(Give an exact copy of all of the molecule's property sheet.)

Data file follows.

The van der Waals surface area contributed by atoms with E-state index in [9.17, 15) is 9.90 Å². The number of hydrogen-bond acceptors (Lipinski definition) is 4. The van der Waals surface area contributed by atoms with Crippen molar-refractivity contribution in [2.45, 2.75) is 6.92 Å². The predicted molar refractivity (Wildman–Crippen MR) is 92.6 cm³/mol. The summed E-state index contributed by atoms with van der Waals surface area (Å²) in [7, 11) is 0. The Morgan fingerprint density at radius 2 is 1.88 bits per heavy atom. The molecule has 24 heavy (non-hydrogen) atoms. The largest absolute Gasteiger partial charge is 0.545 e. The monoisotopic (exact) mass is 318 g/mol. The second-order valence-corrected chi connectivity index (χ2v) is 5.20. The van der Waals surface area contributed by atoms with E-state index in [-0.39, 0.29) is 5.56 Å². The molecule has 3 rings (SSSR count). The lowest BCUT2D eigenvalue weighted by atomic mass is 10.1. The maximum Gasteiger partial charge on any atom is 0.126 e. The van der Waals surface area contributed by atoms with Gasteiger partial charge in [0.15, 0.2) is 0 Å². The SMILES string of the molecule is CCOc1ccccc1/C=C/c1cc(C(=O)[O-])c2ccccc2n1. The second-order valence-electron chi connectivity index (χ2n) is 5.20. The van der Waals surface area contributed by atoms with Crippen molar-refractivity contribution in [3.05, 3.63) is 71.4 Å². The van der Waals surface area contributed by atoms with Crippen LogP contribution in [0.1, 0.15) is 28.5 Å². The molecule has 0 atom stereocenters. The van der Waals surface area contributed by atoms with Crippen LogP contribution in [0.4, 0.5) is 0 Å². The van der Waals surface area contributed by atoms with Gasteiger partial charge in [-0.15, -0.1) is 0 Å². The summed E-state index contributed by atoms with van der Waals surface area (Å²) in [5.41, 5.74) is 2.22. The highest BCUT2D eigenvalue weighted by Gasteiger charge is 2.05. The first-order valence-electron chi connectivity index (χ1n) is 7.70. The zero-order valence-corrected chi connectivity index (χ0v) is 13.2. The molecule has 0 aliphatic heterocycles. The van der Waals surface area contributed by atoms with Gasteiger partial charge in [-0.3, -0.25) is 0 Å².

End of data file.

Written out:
The van der Waals surface area contributed by atoms with E-state index in [9.17, 15) is 9.90 Å². The number of hydrogen-bond acceptors (Lipinski definition) is 4. The van der Waals surface area contributed by atoms with Crippen molar-refractivity contribution in [2.45, 2.75) is 6.92 Å². The predicted molar refractivity (Wildman–Crippen MR) is 92.6 cm³/mol. The summed E-state index contributed by atoms with van der Waals surface area (Å²) in [7, 11) is 0. The Morgan fingerprint density at radius 2 is 1.88 bits per heavy atom. The molecule has 24 heavy (non-hydrogen) atoms. The largest absolute Gasteiger partial charge is 0.545 e. The monoisotopic (exact) mass is 318 g/mol. The second-order valence-corrected chi connectivity index (χ2v) is 5.20. The van der Waals surface area contributed by atoms with E-state index in [-0.39, 0.29) is 5.56 Å². The molecule has 3 rings (SSSR count). The lowest BCUT2D eigenvalue weighted by atomic mass is 10.1. The maximum Gasteiger partial charge on any atom is 0.126 e. The van der Waals surface area contributed by atoms with Gasteiger partial charge in [0.15, 0.2) is 0 Å². The SMILES string of the molecule is CCOc1ccccc1/C=C/c1cc(C(=O)[O-])c2ccccc2n1. The second-order valence-electron chi connectivity index (χ2n) is 5.20. The van der Waals surface area contributed by atoms with Crippen molar-refractivity contribution in [3.05, 3.63) is 71.4 Å². The van der Waals surface area contributed by atoms with Crippen LogP contribution in [0.1, 0.15) is 28.5 Å². The molecule has 0 atom stereocenters. The van der Waals surface area contributed by atoms with Crippen LogP contribution in [0.4, 0.5) is 0 Å². The van der Waals surface area contributed by atoms with Gasteiger partial charge in [-0.15, -0.1) is 0 Å². The summed E-state index contributed by atoms with van der Waals surface area (Å²) in [5.41, 5.74) is 2.22. The highest BCUT2D eigenvalue weighted by Gasteiger charge is 2.05. The first-order valence-electron chi connectivity index (χ1n) is 7.70. The zero-order valence-corrected chi connectivity index (χ0v) is 13.2. The molecule has 0 aliphatic heterocycles. The van der Waals surface area contributed by atoms with Gasteiger partial charge in [-0.3, -0.25) is 0 Å².